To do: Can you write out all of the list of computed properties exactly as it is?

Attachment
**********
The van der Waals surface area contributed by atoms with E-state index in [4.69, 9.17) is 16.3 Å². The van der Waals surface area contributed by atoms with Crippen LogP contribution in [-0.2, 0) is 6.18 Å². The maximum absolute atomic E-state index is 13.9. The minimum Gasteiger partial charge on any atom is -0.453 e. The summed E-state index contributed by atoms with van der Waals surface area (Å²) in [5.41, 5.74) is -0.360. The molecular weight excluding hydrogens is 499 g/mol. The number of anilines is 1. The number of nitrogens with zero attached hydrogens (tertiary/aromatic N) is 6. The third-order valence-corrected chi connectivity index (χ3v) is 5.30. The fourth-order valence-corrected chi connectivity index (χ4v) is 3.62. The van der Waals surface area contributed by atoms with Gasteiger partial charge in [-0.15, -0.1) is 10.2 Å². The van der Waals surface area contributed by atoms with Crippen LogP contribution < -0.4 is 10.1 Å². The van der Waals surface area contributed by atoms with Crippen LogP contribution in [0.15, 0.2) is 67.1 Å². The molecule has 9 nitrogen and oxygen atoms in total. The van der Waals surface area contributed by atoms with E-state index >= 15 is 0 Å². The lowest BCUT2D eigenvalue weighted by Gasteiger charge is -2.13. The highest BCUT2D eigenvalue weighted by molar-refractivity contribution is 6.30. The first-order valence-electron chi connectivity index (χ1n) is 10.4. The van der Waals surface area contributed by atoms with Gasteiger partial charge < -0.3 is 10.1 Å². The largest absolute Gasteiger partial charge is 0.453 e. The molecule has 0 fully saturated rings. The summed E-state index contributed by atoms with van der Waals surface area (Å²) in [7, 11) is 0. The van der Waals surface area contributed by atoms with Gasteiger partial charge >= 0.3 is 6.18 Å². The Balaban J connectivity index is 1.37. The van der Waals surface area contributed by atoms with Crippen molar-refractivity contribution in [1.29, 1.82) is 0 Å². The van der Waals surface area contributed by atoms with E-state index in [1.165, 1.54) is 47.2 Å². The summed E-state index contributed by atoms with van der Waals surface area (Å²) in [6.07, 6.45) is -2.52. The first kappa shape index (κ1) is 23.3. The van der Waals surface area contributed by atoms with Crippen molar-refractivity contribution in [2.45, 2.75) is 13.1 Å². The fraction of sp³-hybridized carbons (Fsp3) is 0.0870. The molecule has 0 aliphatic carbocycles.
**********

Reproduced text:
The van der Waals surface area contributed by atoms with E-state index in [4.69, 9.17) is 16.3 Å². The van der Waals surface area contributed by atoms with Crippen LogP contribution in [-0.2, 0) is 6.18 Å². The maximum absolute atomic E-state index is 13.9. The minimum Gasteiger partial charge on any atom is -0.453 e. The summed E-state index contributed by atoms with van der Waals surface area (Å²) in [5.41, 5.74) is -0.360. The molecular weight excluding hydrogens is 499 g/mol. The number of anilines is 1. The number of nitrogens with zero attached hydrogens (tertiary/aromatic N) is 6. The third-order valence-corrected chi connectivity index (χ3v) is 5.30. The fourth-order valence-corrected chi connectivity index (χ4v) is 3.62. The van der Waals surface area contributed by atoms with Gasteiger partial charge in [-0.15, -0.1) is 10.2 Å². The van der Waals surface area contributed by atoms with Crippen LogP contribution < -0.4 is 10.1 Å². The van der Waals surface area contributed by atoms with Crippen LogP contribution in [0.15, 0.2) is 67.1 Å². The molecule has 9 nitrogen and oxygen atoms in total. The van der Waals surface area contributed by atoms with E-state index >= 15 is 0 Å². The lowest BCUT2D eigenvalue weighted by Gasteiger charge is -2.13. The highest BCUT2D eigenvalue weighted by molar-refractivity contribution is 6.30. The first-order valence-electron chi connectivity index (χ1n) is 10.4. The van der Waals surface area contributed by atoms with Gasteiger partial charge < -0.3 is 10.1 Å². The largest absolute Gasteiger partial charge is 0.453 e. The molecule has 0 fully saturated rings. The summed E-state index contributed by atoms with van der Waals surface area (Å²) in [7, 11) is 0. The van der Waals surface area contributed by atoms with Gasteiger partial charge >= 0.3 is 6.18 Å². The Balaban J connectivity index is 1.37. The van der Waals surface area contributed by atoms with Crippen molar-refractivity contribution in [1.29, 1.82) is 0 Å². The van der Waals surface area contributed by atoms with E-state index in [1.165, 1.54) is 47.2 Å². The summed E-state index contributed by atoms with van der Waals surface area (Å²) in [6.07, 6.45) is -2.52. The first kappa shape index (κ1) is 23.3. The van der Waals surface area contributed by atoms with Crippen molar-refractivity contribution in [2.45, 2.75) is 13.1 Å². The fraction of sp³-hybridized carbons (Fsp3) is 0.0870. The molecule has 0 aliphatic carbocycles.